EU citizens respond negatively on Europe

France emerges as the most negative on EU membership in a survey conducted in five member states revealing a general feeling of dissatisfaction among EU citizens.

According to a survey produced by the leading French market research company Sofres, citizens from five of the EU’s six largest member states are predominantly negative about the effects of belonging to the EU. Results revealed that a large number of people remain unconvinced that the benefits of EU membership outweigh the disadvantages. Overall, the economic implications appeared to be the greatest cause for concern.

From the countries surveyed, Spain emerged as the most positive about its association with Europe – 57% of Spanish interviewees claimed that the standard of living in their country had improved as a result of EU membership. Spain was also the only nation whose respondents felt safer thanks to Europe. France proved to be the most eurosceptic nation with 43% of French interviewees answering that their country had become ‘less prosperous’ due to involvement with the EU. Conversely, only 29% believed that France had benefitted from its European ties.  

Although more British participants claimed that the standard of living had improved since joining the EU (33% yes, 24% no), 48% said that their national identity and culture were under threat from closer European links. A majority of interviewees from all five member states agreed that prices had increased because of European integration. However, only respondents from Spain believed that EU involvement had made their nation more powerful on a global scale.

Other results:

  • When asked to choose from a set of expressions that described Europe, 60% of respondents said “the euro”, 51% said “the freedom to travel”. “Prosperity” was only mentioned by 21% of those surveyed.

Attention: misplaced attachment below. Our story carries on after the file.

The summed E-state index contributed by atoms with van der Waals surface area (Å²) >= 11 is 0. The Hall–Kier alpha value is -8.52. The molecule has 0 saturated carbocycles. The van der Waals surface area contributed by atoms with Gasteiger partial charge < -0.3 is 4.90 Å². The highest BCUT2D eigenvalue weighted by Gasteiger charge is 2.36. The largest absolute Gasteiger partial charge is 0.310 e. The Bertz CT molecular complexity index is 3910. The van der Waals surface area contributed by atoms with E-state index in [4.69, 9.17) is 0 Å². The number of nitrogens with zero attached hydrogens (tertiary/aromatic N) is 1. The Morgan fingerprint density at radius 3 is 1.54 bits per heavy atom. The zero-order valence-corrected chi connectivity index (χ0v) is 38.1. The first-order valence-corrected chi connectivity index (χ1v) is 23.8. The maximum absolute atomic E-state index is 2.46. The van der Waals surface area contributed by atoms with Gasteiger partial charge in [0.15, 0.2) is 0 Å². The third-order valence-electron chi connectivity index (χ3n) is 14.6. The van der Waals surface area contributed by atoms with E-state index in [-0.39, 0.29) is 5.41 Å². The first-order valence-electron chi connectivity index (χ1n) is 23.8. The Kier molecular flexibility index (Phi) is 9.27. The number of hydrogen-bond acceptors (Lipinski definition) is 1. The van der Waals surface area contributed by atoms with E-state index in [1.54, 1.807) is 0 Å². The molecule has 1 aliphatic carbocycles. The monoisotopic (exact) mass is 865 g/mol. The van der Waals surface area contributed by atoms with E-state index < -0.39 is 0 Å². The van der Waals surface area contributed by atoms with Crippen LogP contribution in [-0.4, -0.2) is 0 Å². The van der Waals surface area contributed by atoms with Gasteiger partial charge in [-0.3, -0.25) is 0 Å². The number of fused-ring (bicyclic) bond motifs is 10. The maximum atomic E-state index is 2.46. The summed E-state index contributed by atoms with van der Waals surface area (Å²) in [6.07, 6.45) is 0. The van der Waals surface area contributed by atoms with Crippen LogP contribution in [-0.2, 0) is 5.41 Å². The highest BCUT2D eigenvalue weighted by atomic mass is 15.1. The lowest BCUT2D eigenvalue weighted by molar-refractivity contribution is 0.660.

• Respondents whose professions were listed under “manual labour” proved to be least satisfied with the economic conditions of their nation since European integration – particularly in France (52%), Poland (49%) and Germany (47%).
  • All the nations surveyed claimed to feel “more protected” because of Europe apart from Great Britain (36% no 24% yes).
  • Women were generally more critical than men, while young people gave more positive answers than their senior counterparts.
  • All the nations surveyed answered that unemployment is an issue that should be tackled at national level, apart from Polish respondents who felt that it was a challenge most effectively solved at European level.

 

Failure to ratify the Constitution in France and the Netherlands, indecision over the budget and disagreement over Turkey has cast doubts over the effectiveness of the European Union. Many member states are questioning whether EU membership is as advantageous a proposition as originally thought. Citizens throughout Europe are growing increasingly sceptical about the ability of governments to reach successful compromises and are rapidly losing faith in the viability of the EU as a fully functioning and operative working entity.

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